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Is Attachment Parenting a Good or Bad Thing for My Children?

Is Attachment Parenting a Good or Bad Thing for My Children?

“If you were on an island, and you had no mother-in-laws, no psychologists, no doctors around, no experts, this is what you would naturally and instinctively do to give your baby the best investment you’ll ever give.” – Dr. William Sears on Attachment Parenting

Your baby cries. You bend over and pick him up or offer him a soothing hand. His little hand wraps around your fingers and you both are smiling. Granted, not every interaction with your baby goes so smoothly, but you proved the attachment theory naturally: that it’s the response to the security & touch of a caregiver that is important to a baby.

Attachment Parenting, a phrase coined by Dr. William Sears, pediatrician and author, promotes a maternal figure providing crucial warmth, security, nourishment and love in the critical stages of infancy to help ensure a successful, well balanced child.[1]

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Attachment parenting promotes very close connection between the mom and her baby.

The four key elements that center around Attachment Parenting encourage what is instinctively given between a loving caregiver and baby. These items help to form a bond and strengthen that connection between the caregiver, usually the mother, and the newborn child.[2]

  • Responding to Crying – tending to needs when crying begins and not letting baby get distressed.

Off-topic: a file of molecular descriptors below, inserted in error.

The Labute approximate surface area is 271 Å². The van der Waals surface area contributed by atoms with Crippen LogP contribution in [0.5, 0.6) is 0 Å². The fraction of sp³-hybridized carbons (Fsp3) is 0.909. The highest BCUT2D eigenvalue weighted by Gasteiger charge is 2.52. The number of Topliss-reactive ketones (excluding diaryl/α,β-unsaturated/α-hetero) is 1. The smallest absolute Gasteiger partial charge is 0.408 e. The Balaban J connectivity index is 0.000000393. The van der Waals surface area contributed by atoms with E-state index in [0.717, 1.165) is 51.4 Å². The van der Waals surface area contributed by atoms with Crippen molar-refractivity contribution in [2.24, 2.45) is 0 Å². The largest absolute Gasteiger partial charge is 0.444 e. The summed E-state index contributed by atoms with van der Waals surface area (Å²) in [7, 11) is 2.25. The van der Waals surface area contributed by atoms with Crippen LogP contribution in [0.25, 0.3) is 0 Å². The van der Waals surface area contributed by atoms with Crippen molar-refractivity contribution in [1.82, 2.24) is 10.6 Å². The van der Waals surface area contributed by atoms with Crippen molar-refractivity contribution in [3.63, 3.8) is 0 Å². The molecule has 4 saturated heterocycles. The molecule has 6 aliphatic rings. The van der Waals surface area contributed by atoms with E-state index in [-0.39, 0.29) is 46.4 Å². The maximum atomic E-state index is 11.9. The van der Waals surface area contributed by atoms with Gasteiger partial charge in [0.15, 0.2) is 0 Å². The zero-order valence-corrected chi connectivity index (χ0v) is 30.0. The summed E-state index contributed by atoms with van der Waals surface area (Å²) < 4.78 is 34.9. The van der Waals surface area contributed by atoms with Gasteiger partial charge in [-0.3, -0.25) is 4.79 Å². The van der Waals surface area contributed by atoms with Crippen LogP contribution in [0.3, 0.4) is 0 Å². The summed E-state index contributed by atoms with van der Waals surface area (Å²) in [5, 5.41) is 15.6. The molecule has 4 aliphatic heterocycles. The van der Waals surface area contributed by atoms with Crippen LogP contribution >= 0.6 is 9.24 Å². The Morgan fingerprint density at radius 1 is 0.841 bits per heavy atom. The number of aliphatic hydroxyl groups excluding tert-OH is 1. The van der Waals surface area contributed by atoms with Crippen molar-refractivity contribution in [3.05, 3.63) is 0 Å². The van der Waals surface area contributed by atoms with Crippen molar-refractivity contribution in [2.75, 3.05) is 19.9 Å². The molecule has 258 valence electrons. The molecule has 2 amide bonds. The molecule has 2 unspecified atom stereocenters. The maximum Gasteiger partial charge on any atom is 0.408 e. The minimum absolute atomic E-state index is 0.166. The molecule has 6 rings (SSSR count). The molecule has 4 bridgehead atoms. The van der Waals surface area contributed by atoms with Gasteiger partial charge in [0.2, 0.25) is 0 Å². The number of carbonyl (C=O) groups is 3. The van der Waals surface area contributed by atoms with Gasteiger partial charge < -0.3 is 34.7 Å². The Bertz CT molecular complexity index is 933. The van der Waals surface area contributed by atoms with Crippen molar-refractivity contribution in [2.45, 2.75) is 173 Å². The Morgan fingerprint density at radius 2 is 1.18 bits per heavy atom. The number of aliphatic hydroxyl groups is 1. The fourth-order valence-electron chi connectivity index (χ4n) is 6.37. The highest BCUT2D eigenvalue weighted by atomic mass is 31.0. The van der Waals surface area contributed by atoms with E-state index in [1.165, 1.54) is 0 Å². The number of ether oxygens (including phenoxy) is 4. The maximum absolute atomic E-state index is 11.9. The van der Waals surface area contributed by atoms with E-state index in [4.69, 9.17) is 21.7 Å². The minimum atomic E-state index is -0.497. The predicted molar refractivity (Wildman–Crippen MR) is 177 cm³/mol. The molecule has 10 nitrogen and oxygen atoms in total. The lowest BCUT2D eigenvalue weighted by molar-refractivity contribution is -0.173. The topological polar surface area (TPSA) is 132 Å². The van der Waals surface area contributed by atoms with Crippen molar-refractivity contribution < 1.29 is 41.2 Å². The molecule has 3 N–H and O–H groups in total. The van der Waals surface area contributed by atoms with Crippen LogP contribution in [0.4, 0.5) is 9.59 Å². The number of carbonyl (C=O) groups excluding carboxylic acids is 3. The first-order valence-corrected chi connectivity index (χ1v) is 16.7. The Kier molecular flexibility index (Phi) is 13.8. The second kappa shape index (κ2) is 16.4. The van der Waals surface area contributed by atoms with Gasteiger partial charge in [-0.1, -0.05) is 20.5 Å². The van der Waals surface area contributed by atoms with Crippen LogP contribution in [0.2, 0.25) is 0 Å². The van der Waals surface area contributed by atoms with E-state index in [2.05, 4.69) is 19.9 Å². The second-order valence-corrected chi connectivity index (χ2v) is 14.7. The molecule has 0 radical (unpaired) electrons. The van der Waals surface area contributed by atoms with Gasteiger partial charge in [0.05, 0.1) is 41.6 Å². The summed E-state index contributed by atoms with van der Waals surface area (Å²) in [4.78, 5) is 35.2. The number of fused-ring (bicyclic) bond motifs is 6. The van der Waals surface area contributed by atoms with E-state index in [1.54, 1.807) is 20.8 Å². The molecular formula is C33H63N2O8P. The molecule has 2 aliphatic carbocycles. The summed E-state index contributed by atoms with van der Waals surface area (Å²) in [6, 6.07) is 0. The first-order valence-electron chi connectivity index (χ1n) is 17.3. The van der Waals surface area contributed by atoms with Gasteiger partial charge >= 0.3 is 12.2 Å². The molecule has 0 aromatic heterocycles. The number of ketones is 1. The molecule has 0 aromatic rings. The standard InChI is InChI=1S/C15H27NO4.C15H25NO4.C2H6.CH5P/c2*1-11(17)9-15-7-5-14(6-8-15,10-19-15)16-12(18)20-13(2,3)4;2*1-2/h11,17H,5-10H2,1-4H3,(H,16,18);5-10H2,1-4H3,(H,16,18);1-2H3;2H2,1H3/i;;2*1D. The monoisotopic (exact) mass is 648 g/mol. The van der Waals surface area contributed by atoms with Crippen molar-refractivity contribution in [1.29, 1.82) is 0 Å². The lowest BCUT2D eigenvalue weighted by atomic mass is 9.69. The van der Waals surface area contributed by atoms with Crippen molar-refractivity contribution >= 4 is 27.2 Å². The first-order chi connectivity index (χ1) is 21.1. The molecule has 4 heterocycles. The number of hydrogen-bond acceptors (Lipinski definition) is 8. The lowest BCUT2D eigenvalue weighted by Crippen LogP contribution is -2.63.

• Body Contact – Keeping baby physically close through holding it when feeding and wearing baby close to your body in a baby carrier or sling for as many hours as possible.
  • Co-Sleeping – sharing the same bed/ same room with baby, using safety guidelines. The American Academy of Pediatrics urges against using the same bed, due to possibility of parents rolling over on their babies, but suggests sleeping in the same room- in a separate bed to help prevent SID.[3]
  • Feeding on demand– Feeding baby when he wants, even if he is snacking and not at the parents convenience. Attachment parenting encourages feeding a child past the stages of infancy.

Why is parental attachment necessary?

It is essential in healthy childhood development for a baby to make that maternal bond. If the attachment is broken during the baby’s critical stage, the result could be detrimental to that child and their future.

In a highly criticized experiment done by psychologist Harry Harlow in 1958, a group of baby Rhesus monkeys were taken from their mothers. Half were put in a cage with a cloth mother, while the other half were given a wire mother who had milk. It was the monkeys with the the cloth mother who were more secure and ran to the safety of their mother when feeling scared, not the milk provider. Further experiments proved that lack of close maternal connections resulted in emotional and social problems when they were introduced to other monkeys.[4]